Then there are health and human services programs, making up more than 28 percent of the general fund and also often targeted in recent years. Democrats balked at Brown's January proposal for cuts that included $1 billion out of the welfare-to-work program CalWorks. And the governor himself noted in the YouTube video that federal officials have essentially said no to some of his plans for savings in health care for the poor.
As you can see, at every turn there's a political or legal blockade in the way of finding $9-$10 billion in additional savings. The Sacramento Bee and others reported last week that Brown has asked labor leaders to help reduce state workforce expenses by $750 million. Even that heavy political lift only solves a fraction of the problem.
From there, the biggest spending items are things like prisons and the courts, and those are also fraught with danger. Prisons are already tied up in the still unfolding public safety realignment process, and everyone from California's chief justice on down has warned that cuts in court funding are now threatening the rights of Californians to justice under the law.
Legislative Republicans, though, don't think the cutting has gone far enough.
"The imaginary money the majority party counted on in last year's sham of a budget never materialized," said Assembly GOP leader Connie Conway in an emailed statement. "Today's news underscores how we must rein in spending and let our economy grow by leaving overburdened taxpayers alone."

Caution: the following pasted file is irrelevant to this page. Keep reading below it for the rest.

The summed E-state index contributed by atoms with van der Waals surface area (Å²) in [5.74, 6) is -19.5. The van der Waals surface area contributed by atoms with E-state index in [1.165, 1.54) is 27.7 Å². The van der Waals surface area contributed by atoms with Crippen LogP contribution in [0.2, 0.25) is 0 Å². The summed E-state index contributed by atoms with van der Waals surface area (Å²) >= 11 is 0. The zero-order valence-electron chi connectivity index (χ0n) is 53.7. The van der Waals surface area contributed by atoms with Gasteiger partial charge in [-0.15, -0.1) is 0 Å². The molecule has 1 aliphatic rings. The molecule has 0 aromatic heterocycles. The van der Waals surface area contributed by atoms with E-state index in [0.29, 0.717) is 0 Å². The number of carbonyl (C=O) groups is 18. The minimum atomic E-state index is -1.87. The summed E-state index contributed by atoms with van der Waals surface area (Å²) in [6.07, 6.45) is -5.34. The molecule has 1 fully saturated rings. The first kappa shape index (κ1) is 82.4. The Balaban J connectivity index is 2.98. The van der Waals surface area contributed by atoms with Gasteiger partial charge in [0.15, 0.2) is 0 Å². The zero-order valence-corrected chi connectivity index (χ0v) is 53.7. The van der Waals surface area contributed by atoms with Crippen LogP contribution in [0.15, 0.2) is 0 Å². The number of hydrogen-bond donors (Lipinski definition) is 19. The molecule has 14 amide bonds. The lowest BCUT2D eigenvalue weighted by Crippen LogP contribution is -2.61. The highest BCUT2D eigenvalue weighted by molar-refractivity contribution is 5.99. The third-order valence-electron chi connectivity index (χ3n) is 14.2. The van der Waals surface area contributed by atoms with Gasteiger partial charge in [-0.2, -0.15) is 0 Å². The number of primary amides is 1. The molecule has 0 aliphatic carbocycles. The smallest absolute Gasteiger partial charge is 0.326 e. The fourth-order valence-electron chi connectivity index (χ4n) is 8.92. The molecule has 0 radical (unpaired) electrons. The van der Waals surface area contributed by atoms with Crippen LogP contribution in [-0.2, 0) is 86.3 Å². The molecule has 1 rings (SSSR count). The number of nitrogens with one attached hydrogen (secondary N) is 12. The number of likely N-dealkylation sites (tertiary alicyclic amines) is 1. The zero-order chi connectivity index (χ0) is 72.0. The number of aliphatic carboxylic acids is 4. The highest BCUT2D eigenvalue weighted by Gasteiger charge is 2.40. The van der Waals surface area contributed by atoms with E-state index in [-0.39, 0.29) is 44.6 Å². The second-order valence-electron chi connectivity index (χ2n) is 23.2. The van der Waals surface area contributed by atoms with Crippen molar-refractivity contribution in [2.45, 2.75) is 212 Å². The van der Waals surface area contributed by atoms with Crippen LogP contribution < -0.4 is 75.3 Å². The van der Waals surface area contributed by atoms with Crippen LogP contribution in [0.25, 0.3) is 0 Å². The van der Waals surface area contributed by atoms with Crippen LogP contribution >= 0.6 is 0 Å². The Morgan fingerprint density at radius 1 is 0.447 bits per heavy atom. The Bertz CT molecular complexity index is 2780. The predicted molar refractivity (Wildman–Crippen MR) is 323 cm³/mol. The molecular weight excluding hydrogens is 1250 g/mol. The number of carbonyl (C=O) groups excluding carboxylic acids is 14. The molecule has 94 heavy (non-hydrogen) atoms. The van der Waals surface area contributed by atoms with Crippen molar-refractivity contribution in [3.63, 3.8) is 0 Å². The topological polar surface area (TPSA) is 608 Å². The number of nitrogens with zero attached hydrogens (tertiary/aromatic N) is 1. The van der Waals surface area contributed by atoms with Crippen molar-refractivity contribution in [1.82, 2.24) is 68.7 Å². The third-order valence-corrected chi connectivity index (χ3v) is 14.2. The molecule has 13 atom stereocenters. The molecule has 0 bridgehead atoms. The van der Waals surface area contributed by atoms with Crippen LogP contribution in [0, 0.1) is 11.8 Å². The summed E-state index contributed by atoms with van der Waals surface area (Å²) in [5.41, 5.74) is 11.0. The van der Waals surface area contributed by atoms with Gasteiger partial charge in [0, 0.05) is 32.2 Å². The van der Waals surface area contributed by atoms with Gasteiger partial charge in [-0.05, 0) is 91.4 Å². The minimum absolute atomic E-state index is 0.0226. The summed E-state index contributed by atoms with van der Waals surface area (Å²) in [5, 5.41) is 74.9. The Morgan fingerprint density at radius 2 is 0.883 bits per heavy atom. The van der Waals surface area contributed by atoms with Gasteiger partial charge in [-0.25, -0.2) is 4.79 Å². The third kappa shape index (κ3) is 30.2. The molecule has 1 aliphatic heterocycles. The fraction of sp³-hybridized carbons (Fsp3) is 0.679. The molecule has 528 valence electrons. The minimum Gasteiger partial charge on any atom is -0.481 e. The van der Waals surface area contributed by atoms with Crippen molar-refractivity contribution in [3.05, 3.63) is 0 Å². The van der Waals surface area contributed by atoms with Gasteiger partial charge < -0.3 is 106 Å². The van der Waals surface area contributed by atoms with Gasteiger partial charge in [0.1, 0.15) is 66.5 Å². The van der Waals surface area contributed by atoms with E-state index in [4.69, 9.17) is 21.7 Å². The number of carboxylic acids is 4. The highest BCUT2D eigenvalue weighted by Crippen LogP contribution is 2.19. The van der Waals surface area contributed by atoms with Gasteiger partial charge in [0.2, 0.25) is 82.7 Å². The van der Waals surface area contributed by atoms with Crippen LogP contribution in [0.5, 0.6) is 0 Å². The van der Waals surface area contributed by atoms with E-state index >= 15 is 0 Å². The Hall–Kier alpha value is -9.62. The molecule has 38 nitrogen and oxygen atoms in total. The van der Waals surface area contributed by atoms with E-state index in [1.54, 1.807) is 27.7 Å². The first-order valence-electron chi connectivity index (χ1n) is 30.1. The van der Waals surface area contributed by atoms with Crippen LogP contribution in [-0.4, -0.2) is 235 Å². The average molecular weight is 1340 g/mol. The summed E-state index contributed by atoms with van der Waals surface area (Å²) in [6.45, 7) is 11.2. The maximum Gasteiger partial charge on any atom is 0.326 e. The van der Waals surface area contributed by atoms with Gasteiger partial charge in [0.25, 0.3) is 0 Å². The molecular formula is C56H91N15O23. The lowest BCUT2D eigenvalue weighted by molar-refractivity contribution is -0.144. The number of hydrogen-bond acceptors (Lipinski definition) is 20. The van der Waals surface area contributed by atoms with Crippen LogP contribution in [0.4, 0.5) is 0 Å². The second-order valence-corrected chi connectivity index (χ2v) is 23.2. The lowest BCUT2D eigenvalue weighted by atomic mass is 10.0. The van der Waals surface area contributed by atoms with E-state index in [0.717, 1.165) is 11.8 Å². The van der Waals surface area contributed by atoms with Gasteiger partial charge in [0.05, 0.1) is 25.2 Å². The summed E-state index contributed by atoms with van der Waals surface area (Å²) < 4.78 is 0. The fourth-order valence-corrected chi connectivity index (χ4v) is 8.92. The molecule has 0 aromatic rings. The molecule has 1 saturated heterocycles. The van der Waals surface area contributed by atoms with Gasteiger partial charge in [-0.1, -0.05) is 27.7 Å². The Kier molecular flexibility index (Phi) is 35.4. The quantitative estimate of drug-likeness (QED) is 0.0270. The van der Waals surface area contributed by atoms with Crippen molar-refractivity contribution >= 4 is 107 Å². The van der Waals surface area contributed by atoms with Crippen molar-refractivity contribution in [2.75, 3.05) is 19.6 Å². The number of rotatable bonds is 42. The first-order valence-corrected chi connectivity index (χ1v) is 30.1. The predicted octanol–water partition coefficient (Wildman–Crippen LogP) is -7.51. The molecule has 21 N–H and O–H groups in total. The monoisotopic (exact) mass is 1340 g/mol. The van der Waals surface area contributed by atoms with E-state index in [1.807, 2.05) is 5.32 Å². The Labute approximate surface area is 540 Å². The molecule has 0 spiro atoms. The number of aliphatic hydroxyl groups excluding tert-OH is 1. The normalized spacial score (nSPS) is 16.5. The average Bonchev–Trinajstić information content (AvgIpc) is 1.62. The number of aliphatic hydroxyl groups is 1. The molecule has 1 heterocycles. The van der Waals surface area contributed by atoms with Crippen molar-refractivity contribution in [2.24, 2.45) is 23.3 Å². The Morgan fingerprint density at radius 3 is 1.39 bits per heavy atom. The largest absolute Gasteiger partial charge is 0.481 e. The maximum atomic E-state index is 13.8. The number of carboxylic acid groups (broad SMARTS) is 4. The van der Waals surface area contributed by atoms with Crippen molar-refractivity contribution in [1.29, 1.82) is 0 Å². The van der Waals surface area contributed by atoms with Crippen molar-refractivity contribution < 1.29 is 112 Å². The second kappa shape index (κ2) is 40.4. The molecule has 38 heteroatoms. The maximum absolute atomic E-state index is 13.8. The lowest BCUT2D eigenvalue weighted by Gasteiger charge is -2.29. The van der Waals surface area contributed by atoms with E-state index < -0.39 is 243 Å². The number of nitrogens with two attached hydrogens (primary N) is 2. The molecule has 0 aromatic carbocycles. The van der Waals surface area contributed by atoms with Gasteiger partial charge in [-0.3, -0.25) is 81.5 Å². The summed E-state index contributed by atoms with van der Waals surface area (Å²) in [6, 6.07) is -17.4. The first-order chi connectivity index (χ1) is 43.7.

Conway is referring, in part, to last year's deal between Democrats and Brown that was reached by assuming $4 billion of unspecific revenues. The lack of those revenues helped trigger additional automatic cuts at the end of 2011.
The GOP reaction certainly seems to reinforce the idea that there's no policy concession that Democrats could give Republicans in the Legislature (probably not even a deal on public employee pensions) in exchange for any additional revenues, especially with Brown's own tax measure looming for the fall ballot.
The conventional wisdom under the Capitol dome has been that even though the governor submits a revised plan on Monday, substantive budget action won't come until after June 5 -- the statewide primary election where 100 of the 120 seats in the Legislature are on the ballot. But that would also mean only 10 days until legislators begin forfeiting their salaries without sending a budget to Brown, the wildly popular provision contained in 2010's Proposition 25.
And keep in mind that last year -- the first time Prop 25 was in effect for a budget debate -- the deficit lawmakers were asked to erase between mid-May and mid-June was less than $10 billion. This a far larger task to pull off... and in an election year, to boot.
It's been suggested that the outcome of the November tax debate will prove to be the make-or-break moment of Jerry Brown's return to the governor's office... a defining moment for his political legacy. But with his pronouncement of more fiscal trauma, a 2012 legislative compromise may also go a long way to shaping how Brown is viewed -- good or bad -- once the history books are written.